A civil engineering firm in Herefordshire has been fined £50,000 under the Environmental Permitting (England & Wales) Regulations 2010. In a judgement handed down earlier this month, Hereford Magistrates Court also ordered John Jones Civil Engineering and Groundworks Ltd to pay another £50,000 in prosecution costs.
The Environmental Permitting (England & Wales) Regulations 2010 deal with compliance and permits for regulated water discharge facilities and activities and the fine imposed is the maximum financial penalty that this legislation allows.
In this case, the company, which was established in 1993, was found to have deposited over 5,000 tonnes of brick, stone, soil and concrete into two hollows in the land at Badge Farm, Madley. The illegal dumping took place over a four-month period in 2014. Unfortunately, the hollows were a habitat for the great crested newt, a species protected by EU and UK legislation. The newts, which are the largest, yet rarest in the UK, were injured, disturbed and killed by the dumping.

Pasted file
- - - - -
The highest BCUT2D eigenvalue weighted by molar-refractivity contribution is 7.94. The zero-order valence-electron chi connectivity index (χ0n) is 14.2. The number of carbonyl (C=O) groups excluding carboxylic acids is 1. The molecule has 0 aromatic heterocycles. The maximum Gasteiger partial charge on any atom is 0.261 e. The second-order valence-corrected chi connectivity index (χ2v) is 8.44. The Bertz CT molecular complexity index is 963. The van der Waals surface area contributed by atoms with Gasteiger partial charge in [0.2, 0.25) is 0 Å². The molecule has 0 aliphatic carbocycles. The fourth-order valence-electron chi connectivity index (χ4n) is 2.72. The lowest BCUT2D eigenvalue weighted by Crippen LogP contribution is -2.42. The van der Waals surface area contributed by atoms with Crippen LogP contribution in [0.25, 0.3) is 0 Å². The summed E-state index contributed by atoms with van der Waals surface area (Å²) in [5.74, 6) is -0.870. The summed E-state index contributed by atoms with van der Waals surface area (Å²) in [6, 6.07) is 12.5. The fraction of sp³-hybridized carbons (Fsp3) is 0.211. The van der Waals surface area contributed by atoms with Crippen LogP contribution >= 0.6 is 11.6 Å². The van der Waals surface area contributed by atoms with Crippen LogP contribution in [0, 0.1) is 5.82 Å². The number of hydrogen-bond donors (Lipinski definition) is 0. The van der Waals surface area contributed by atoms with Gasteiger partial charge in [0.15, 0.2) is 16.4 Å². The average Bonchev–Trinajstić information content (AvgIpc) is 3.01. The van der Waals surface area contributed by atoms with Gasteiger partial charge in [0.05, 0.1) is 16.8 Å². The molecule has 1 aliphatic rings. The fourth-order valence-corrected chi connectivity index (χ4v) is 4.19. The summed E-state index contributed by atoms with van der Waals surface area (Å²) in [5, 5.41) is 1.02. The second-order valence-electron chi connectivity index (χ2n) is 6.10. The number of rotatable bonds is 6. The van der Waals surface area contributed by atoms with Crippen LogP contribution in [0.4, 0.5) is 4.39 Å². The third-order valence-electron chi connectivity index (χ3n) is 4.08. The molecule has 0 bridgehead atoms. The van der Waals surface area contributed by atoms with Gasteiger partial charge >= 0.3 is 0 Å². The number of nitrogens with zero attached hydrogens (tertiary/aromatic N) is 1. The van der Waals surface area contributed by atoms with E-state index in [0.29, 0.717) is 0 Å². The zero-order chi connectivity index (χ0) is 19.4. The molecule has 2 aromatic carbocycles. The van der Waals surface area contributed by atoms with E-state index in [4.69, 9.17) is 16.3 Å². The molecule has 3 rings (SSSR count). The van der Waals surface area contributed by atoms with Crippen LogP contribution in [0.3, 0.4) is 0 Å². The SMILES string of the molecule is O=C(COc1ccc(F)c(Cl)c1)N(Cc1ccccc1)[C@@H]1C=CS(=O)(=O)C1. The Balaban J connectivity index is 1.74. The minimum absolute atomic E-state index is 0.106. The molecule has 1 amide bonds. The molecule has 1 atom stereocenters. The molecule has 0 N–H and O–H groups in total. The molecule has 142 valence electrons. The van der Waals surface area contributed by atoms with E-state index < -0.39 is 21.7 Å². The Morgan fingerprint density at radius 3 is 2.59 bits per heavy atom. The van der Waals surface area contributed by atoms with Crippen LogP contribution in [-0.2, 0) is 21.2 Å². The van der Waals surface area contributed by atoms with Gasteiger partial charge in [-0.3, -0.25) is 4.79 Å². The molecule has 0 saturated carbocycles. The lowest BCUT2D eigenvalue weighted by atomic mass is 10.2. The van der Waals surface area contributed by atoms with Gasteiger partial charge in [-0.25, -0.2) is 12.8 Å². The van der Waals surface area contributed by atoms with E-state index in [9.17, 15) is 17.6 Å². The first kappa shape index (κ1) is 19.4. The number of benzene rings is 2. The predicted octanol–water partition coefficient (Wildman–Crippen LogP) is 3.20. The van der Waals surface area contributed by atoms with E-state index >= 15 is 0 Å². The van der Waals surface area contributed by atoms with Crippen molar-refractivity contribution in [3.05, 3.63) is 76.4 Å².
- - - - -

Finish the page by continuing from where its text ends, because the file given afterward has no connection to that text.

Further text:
The company pleaded guilty to the offence and in mitigation, their barrister stated that since the illegal dumping, the newt population had nevertheless thrived. An Environment Officer speaking after the case said: “This case sends out a clear message that we will not hesitate to take action to ensure the protection of the environment.”
This is a timely reminder of the seriousness with which environmental offences are viewed and the level of fines and penalties (including imprisonment) which can result.
Categorised in: Commercial Property, Dispute Resolution, NewsTags: Agricultural Law, Commercial Property